The other day I sent an email to firstname.lastname@example.org with a support question. That had always been the way to contact them in the past. I was stunned to get a message back that read:
So I go to help.uber.com as they recommended and it was no help at all – at least not at first, second or third glance! There seemed to be no way to contact them from that page. After doing about an hour’s worth of searching I finally found it
I don’t know what’s going on around the rest of the country, but here in New York City, it looks like Uber’s rate cuts, earlier this year, have been a complete flop.
I first noticed this three to four months ago when I realized 70%-80% of Manhattan was on fire with beautiful orange and red surge colors filling the map, several times a day, every day of the week. When the whole map lights up in red for several hours each day Uber tells us that means there are too many passengers for the available number of drivers. But what it tells me is that there has been a long-term mass exodus of drivers as a result of this year’s rate cuts. Prior to this last cut, things appeared to be in equilibrium, as the surges were infrequent and short-lived. But gradually over the few months following the last cuts, I noticed surges became more frequent, they lasted longer and they covered a larger area. Continue reading “Uber Raises Driver Pay in NYC – Rate Cut Not Working”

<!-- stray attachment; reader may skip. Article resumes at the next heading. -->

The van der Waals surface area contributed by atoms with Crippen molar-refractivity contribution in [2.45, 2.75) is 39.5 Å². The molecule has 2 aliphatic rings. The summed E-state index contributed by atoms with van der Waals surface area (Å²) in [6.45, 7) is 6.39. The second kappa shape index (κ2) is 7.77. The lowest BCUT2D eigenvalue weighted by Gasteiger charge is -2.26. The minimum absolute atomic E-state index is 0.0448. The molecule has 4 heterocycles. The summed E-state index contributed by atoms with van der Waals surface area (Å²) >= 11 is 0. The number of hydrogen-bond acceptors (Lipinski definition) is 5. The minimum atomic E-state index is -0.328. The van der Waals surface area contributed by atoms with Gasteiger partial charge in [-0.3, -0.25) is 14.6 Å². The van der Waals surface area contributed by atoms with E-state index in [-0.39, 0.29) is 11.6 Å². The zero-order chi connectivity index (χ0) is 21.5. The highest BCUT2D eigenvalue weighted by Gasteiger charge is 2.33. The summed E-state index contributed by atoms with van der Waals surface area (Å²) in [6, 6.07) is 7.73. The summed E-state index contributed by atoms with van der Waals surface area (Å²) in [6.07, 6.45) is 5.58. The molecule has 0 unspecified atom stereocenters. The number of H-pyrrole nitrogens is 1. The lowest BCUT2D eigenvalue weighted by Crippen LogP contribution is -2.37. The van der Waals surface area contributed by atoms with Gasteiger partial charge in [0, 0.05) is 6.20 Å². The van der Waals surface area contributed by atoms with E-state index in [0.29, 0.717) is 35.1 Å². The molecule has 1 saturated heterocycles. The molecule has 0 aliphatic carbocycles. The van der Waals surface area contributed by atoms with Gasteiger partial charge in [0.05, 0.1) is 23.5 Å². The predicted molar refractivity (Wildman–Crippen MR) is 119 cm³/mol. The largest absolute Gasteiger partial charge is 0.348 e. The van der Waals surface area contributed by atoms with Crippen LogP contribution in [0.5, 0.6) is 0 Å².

A reader named “John”, who says he’s an accountant, posted this excellent analysis of driver income as a comment on another article. I thought it was so good that I wanted to post it as a separate article so everyone would see it. Here’s what he had to say: